Hot Topic! National Arson Awareness week is May 1-7, 2011 and focuses on crimes of arson and providing communities with tools and strategies to combat arson in their neighborhoods, businesses and schools. Arson isn’t something that we are approached with everyday, but it’s important to know what it is and how we can prevent it.
This year’s message is targeted towards serial arson-related fires. Serial arson is defined as an offense committed by fire setters who set three or more fires with a significant cooling off period between the fires, according to the United States Fire Association (USFA). The theme for their 2011 campaign is: Working Together to Extinguish Serial Arson. Pretty Clever…but seriously when arson does happen, it can be devastating.
Many communities across the country experience rashes of serial arson-related fires. According to the USFA, these types of fires plague many rural and urban communities and cause significant loss of life and millions of dollars in property damage. The Bureau of Alcohol, Tobacco, Firearms and Explosives states that there were 88 reported serial arson incidents in 2009-2010 causing $4.8 million in losses. Those are just a part of the 316,000 intentional fires U.S. fire departments respond to every year, causing injuries to 7,825 firefighters and civilians. In 2007, three firefighters died and 6,100 were injured while responding to intentionally set fires, according to the National Fire Protection Association.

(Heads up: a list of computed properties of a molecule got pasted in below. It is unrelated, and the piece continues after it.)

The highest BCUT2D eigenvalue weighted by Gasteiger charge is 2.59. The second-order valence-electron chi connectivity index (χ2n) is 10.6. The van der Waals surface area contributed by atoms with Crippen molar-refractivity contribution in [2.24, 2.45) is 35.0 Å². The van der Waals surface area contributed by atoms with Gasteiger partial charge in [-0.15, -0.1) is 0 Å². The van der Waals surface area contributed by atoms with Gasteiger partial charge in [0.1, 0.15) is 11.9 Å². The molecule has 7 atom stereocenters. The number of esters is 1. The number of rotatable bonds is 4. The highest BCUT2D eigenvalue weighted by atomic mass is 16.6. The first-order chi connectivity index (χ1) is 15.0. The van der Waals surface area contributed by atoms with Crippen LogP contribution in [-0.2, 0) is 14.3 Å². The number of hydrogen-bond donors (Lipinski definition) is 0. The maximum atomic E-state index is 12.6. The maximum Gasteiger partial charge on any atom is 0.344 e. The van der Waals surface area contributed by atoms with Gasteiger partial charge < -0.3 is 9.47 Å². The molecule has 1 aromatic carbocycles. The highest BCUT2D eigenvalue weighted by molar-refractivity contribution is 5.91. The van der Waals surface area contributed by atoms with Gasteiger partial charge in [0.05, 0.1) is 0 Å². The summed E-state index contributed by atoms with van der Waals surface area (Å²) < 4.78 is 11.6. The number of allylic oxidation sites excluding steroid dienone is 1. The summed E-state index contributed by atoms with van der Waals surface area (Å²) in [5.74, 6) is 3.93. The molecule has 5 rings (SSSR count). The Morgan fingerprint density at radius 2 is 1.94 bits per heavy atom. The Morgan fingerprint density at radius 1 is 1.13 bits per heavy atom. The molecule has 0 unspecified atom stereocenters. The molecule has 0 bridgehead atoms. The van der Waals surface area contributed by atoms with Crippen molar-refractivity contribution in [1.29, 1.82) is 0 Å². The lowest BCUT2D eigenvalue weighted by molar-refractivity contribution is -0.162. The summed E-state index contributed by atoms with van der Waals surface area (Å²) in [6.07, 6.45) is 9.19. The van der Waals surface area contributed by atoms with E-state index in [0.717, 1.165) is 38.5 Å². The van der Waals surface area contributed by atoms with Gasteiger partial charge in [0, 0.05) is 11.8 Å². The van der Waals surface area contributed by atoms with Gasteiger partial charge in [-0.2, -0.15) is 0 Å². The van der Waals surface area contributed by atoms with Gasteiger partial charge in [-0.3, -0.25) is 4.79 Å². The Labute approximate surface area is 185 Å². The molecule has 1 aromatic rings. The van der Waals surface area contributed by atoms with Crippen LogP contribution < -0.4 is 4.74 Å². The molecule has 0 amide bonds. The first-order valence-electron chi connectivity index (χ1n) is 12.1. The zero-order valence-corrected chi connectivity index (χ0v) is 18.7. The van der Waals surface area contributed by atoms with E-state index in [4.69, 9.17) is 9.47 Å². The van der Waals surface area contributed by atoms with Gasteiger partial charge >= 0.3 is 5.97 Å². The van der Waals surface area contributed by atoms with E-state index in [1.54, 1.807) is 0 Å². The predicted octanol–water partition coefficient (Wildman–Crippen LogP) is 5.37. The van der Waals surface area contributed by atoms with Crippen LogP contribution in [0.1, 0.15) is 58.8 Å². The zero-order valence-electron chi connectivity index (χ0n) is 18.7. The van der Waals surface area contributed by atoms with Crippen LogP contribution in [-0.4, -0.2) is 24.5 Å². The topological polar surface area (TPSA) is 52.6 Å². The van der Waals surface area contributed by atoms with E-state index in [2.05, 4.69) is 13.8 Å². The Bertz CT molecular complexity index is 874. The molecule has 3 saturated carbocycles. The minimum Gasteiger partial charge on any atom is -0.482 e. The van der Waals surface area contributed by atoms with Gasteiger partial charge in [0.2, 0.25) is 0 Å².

It’s important for communities to come together to fight arson. Here are the first steps:
- Join or start a Neighborhood Watch Program. If concerned neighbors monitor and report suspicious activity, the likelihood of arson can be reduced. Tools to help can be found at www.USAonwatch.org.
- Hold a neighborhood clean-up day. Clearing flammable objects like leaves or trash away from buildings makes it harder for someone to start an intentional fire.
- Be on the lookout. Be aware of other forms of vandalism targeted towards your home, business or surrounding area. These are usually a sign of worse things to come. Report any vandalism to local authorities.
- Identify any potential problem areas in the community. Are there any vacant homes or vehicles that have been sitting too long? Are there any piles of trash or yard waste that could be potential arson targets
Although you don’t hear a lot about arson, don’t forget about it or the preventions to make your community safer. Why would anyone want to intentionally start a fire? No idea. It’s a devastating and crazy thing that does happen. Take the above steps to make your community a safer place.
Stay safe through all seasons. Your safety is number one to us. For peace of mind in your home, contact a Foremost agency to talk about a home insurance policy.